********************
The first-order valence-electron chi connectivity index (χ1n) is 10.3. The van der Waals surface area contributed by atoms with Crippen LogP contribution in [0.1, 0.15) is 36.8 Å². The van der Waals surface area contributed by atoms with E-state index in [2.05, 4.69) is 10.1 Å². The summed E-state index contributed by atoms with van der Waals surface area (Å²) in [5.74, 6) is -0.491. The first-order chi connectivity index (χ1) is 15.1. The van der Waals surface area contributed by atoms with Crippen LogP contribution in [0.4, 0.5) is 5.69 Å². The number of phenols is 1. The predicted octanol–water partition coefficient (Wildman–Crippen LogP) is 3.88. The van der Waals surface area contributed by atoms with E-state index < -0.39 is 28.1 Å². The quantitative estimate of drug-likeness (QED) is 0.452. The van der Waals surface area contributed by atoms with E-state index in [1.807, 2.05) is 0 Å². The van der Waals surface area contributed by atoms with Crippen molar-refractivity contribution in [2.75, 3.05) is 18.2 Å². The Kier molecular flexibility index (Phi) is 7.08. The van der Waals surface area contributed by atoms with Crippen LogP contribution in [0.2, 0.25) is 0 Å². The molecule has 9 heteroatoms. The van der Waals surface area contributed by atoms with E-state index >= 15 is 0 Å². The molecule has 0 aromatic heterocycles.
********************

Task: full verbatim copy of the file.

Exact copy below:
The first-order valence-electron chi connectivity index (χ1n) is 10.3. The van der Waals surface area contributed by atoms with Crippen LogP contribution in [0.1, 0.15) is 36.8 Å². The van der Waals surface area contributed by atoms with E-state index in [2.05, 4.69) is 10.1 Å². The summed E-state index contributed by atoms with van der Waals surface area (Å²) in [5.74, 6) is -0.491. The first-order chi connectivity index (χ1) is 15.1. The van der Waals surface area contributed by atoms with Crippen LogP contribution in [0.4, 0.5) is 5.69 Å². The number of phenols is 1. The predicted octanol–water partition coefficient (Wildman–Crippen LogP) is 3.88. The van der Waals surface area contributed by atoms with E-state index < -0.39 is 28.1 Å². The quantitative estimate of drug-likeness (QED) is 0.452. The van der Waals surface area contributed by atoms with E-state index in [1.807, 2.05) is 0 Å². The van der Waals surface area contributed by atoms with Crippen molar-refractivity contribution in [2.75, 3.05) is 18.2 Å². The Kier molecular flexibility index (Phi) is 7.08. The van der Waals surface area contributed by atoms with Crippen LogP contribution in [0.2, 0.25) is 0 Å². The molecule has 9 heteroatoms. The van der Waals surface area contributed by atoms with E-state index >= 15 is 0 Å². The molecule has 0 aromatic heterocycles.